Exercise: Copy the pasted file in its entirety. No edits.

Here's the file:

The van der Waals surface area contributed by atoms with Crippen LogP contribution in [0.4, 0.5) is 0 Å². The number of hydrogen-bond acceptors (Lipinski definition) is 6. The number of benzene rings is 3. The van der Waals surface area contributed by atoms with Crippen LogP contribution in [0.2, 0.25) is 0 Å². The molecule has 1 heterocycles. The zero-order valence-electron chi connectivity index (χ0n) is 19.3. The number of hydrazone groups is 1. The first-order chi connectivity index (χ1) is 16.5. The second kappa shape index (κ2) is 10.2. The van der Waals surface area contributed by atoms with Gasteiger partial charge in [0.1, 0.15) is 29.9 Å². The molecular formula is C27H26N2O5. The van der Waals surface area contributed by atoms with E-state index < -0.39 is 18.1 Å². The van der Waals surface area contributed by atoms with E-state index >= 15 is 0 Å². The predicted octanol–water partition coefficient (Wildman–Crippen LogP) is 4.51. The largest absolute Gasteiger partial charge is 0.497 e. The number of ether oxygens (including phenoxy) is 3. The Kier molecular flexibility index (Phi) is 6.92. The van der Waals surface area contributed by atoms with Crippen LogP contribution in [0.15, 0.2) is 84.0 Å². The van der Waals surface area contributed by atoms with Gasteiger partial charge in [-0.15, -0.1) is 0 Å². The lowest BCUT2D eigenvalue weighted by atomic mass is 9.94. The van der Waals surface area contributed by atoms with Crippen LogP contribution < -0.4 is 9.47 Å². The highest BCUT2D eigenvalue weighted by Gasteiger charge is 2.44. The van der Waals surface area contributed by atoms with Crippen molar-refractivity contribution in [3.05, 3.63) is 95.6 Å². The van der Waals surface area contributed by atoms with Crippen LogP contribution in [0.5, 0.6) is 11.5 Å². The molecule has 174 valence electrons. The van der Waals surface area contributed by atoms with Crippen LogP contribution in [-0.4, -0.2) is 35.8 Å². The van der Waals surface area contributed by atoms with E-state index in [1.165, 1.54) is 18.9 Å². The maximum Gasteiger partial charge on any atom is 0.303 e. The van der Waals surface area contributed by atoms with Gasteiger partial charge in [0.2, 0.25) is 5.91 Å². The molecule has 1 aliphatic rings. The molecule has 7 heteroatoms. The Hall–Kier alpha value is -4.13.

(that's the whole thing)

The van der Waals surface area contributed by atoms with Crippen LogP contribution in [0.4, 0.5) is 0 Å². The number of hydrogen-bond acceptors (Lipinski definition) is 6. The number of benzene rings is 3. The van der Waals surface area contributed by atoms with Crippen LogP contribution in [0.2, 0.25) is 0 Å². The molecule has 1 heterocycles. The zero-order valence-electron chi connectivity index (χ0n) is 19.3. The number of hydrazone groups is 1. The first-order chi connectivity index (χ1) is 16.5. The second kappa shape index (κ2) is 10.2. The van der Waals surface area contributed by atoms with Gasteiger partial charge in [0.1, 0.15) is 29.9 Å². The molecular formula is C27H26N2O5. The van der Waals surface area contributed by atoms with E-state index < -0.39 is 18.1 Å². The van der Waals surface area contributed by atoms with E-state index >= 15 is 0 Å². The predicted octanol–water partition coefficient (Wildman–Crippen LogP) is 4.51. The largest absolute Gasteiger partial charge is 0.497 e. The number of ether oxygens (including phenoxy) is 3. The Kier molecular flexibility index (Phi) is 6.92. The van der Waals surface area contributed by atoms with Crippen LogP contribution in [0.15, 0.2) is 84.0 Å². The van der Waals surface area contributed by atoms with Gasteiger partial charge in [-0.15, -0.1) is 0 Å². The lowest BCUT2D eigenvalue weighted by atomic mass is 9.94. The van der Waals surface area contributed by atoms with Crippen LogP contribution < -0.4 is 9.47 Å². The highest BCUT2D eigenvalue weighted by Gasteiger charge is 2.44. The van der Waals surface area contributed by atoms with Crippen molar-refractivity contribution in [3.05, 3.63) is 95.6 Å². The van der Waals surface area contributed by atoms with Crippen LogP contribution in [0.5, 0.6) is 11.5 Å². The molecule has 174 valence electrons. The van der Waals surface area contributed by atoms with Crippen LogP contribution in [-0.4, -0.2) is 35.8 Å². The van der Waals surface area contributed by atoms with E-state index in [1.165, 1.54) is 18.9 Å². The maximum Gasteiger partial charge on any atom is 0.303 e. The van der Waals surface area contributed by atoms with Gasteiger partial charge in [0.2, 0.25) is 5.91 Å². The molecule has 1 aliphatic rings. The molecule has 7 heteroatoms. The Hall–Kier alpha value is -4.13.